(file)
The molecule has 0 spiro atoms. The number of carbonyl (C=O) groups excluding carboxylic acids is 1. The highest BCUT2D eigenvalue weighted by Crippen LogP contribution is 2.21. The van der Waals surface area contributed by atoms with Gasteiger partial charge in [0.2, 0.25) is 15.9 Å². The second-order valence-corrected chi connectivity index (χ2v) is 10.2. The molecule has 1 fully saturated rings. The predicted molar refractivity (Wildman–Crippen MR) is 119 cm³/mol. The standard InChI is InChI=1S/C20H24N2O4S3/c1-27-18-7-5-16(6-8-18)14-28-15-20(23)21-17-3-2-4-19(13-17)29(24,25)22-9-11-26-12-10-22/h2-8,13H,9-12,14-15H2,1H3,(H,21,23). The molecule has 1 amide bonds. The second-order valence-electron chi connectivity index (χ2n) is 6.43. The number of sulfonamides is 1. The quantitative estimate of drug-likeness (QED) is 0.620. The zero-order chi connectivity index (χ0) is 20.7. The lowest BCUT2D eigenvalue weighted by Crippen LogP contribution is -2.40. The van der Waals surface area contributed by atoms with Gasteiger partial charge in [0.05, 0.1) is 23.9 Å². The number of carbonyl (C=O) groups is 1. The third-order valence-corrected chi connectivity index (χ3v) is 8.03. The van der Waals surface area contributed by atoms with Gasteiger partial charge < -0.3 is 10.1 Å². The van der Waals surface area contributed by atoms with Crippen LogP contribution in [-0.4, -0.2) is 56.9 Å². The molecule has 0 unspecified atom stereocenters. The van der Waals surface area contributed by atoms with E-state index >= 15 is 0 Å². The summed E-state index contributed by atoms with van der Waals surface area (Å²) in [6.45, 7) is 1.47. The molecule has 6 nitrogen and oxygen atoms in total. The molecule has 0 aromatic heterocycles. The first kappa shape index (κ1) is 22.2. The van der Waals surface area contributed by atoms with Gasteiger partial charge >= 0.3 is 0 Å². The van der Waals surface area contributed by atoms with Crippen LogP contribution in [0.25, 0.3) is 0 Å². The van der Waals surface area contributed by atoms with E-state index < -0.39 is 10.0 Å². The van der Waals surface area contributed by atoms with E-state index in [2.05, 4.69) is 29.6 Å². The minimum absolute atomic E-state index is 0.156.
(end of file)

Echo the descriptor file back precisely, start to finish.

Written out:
The molecule has 0 spiro atoms. The number of carbonyl (C=O) groups excluding carboxylic acids is 1. The highest BCUT2D eigenvalue weighted by Crippen LogP contribution is 2.21. The van der Waals surface area contributed by atoms with Gasteiger partial charge in [0.2, 0.25) is 15.9 Å². The second-order valence-corrected chi connectivity index (χ2v) is 10.2. The molecule has 1 fully saturated rings. The predicted molar refractivity (Wildman–Crippen MR) is 119 cm³/mol. The standard InChI is InChI=1S/C20H24N2O4S3/c1-27-18-7-5-16(6-8-18)14-28-15-20(23)21-17-3-2-4-19(13-17)29(24,25)22-9-11-26-12-10-22/h2-8,13H,9-12,14-15H2,1H3,(H,21,23). The molecule has 1 amide bonds. The second-order valence-electron chi connectivity index (χ2n) is 6.43. The number of sulfonamides is 1. The quantitative estimate of drug-likeness (QED) is 0.620. The zero-order chi connectivity index (χ0) is 20.7. The lowest BCUT2D eigenvalue weighted by Crippen LogP contribution is -2.40. The van der Waals surface area contributed by atoms with Gasteiger partial charge in [0.05, 0.1) is 23.9 Å². The number of carbonyl (C=O) groups is 1. The third-order valence-corrected chi connectivity index (χ3v) is 8.03. The van der Waals surface area contributed by atoms with Gasteiger partial charge < -0.3 is 10.1 Å². The van der Waals surface area contributed by atoms with Crippen LogP contribution in [-0.4, -0.2) is 56.9 Å². The molecule has 0 unspecified atom stereocenters. The van der Waals surface area contributed by atoms with E-state index >= 15 is 0 Å². The summed E-state index contributed by atoms with van der Waals surface area (Å²) in [6.45, 7) is 1.47. The molecule has 6 nitrogen and oxygen atoms in total. The molecule has 0 aromatic heterocycles. The first kappa shape index (κ1) is 22.2. The van der Waals surface area contributed by atoms with Gasteiger partial charge >= 0.3 is 0 Å². The van der Waals surface area contributed by atoms with Crippen LogP contribution in [0.25, 0.3) is 0 Å². The van der Waals surface area contributed by atoms with E-state index < -0.39 is 10.0 Å². The van der Waals surface area contributed by atoms with E-state index in [2.05, 4.69) is 29.6 Å². The minimum absolute atomic E-state index is 0.156.